Online and Digital Learning

CMALT advice: Core Area 3 – The Wider Context

I recently offered some insights as a CMALT assessor to learning technologists at the University of Sheffield who were writing their CMALT portfolio. One of my interests is in the role of policy and legal frameworks applied to supporting learning using technology, for example copyright, accessibility, intellectual property rights, institutional learning and teaching strategies and VLE baselines. Any of these areas can be looked at in Section 3 of the CMALT portfolio which asks candidates to demonstrate and understanding of the external context on their practice. I often find that this is one of the more difficult areas for candidates, so I wanted to share some advice here. There is an obvious caveat in that whilst all CMALT assessors will mark to the same criteria, this is just my perspective on what I look for in a good portfolio.

Don’t forget the purpose of CMALT

When writing about the external context, remember on of the key principles of the CMALT scheme is to demonstrate “a commitment to exploring and understanding the interplay between technology and learning.” Essentially, don’t just talk about copyright without discussing how it impacts your practice and the interplay between technology and learning. Similarly, if you are discussing an institutional learning and teaching strategy, pick out the parts that relate to technology-enhanced learning and show how your practice has been informed by them. An understanding of the intricacies of copyright law or an institutional policy in itself is not enough within the context of the portfolio. There must be application and practice discussed. This is why, when assessors look at a portfolio, we look at each of the three criteria for each section: description, evidence, reflection.

Description, Evidence, Reflection


The description within this section is your opportunity to ground the external context within your own practice. Summarise the salient points of a policy you are discussing, indicate the motivators for why this is important in your practice. Then, briefly outline an example or two of how you have worked according to a policy or legal framework. Then move on… the most important part of the portfolio is, after all, your reflection.


The evidence you choose can be quite wide-ranging. The CMALT guidelines suggest meeting minutes, process documentation, deployment of technical standards and justifications of course modifications. Whatever you choose, make sure that the assessor doesn’t have to infer your involvement and how the policy has impacted your practice. It may be an obvious point, but don’t attach emails that don’t evidence your specific involvement and don’t attach the entire policy document, when you need to focus the assessors’ attention on just one bit.

The evidence should show your understanding of and/or involvement in a policy that has impacted technology-enhanced learning practice. Here are a few examples: If you are using course materials, for example where you have advised a colleague on their materials, evidence your individual contribution. If you are drawing upon your own course materials, the focus should be on application of the policy to your practice, rather than conveyance of the policy detail to others. If you have attended a training course, providing the certificate alone is fine for evidence as long as you can also demonstrate (and reflect upon) how that course has changed your practice. If you are evidencing a policy you have written, think about the justifications of that policy and where you have considered impacts on practice.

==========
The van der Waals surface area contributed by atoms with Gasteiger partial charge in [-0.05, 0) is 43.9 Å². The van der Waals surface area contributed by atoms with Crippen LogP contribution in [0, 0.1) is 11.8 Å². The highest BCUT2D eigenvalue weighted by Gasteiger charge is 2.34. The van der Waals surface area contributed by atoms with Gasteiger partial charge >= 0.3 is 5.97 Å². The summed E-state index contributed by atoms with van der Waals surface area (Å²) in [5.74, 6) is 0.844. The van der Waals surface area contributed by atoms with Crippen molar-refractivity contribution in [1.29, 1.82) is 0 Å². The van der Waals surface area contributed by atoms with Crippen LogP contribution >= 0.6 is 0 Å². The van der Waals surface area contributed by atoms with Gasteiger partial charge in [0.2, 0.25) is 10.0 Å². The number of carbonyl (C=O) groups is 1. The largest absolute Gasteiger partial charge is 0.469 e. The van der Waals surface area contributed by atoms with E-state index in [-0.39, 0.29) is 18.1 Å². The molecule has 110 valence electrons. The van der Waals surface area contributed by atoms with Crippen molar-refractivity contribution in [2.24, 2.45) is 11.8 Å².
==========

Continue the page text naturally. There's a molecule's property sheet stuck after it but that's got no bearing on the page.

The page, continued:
The reflection should not be an academic interrogation of the policy, but a reflection of your own practice. Think about the benefits and constraints of this policy, how it has positively or negatively impacted your work. What are the opportunities this policy brings for your specific context. The reflection goes back to that first aim of the CMALT portfolio, to demonstrate your understanding of technology and learning together, not just demonstrate your knowledge of it. Your understanding is judged by your reflection of your practice, rather than knowledge of the raw facts.

Influence and practice

The portfolio writing experience is often very positive for candidates, providing time to reflect on individual professional achievement. Whilst the external context area is often seen as the most challenging, the CMALT guidelines do provide the key to this section:

“Statements here should show how relevant legislation, has influenced your work. You are not expected to have expert knowledge of all of these areas, but are expected to be aware of how they relate to your current practice.”

How has the policy influenced your work and how does it relate to your practice? Have that question circling in your head as you write, and this will support your reflective statement. The process of reflection then gives you an opportunity to take stock of the way you have worked, giving you time to appreciate the external context and why and understanding of it is crucial in the championing, development and exploration of technology-enhanced learning.

CMALT stands for Certified Membership of the Association for Learning Technology and is a peer-assessed professional accreditation scheme. Further details available on the ALT website.

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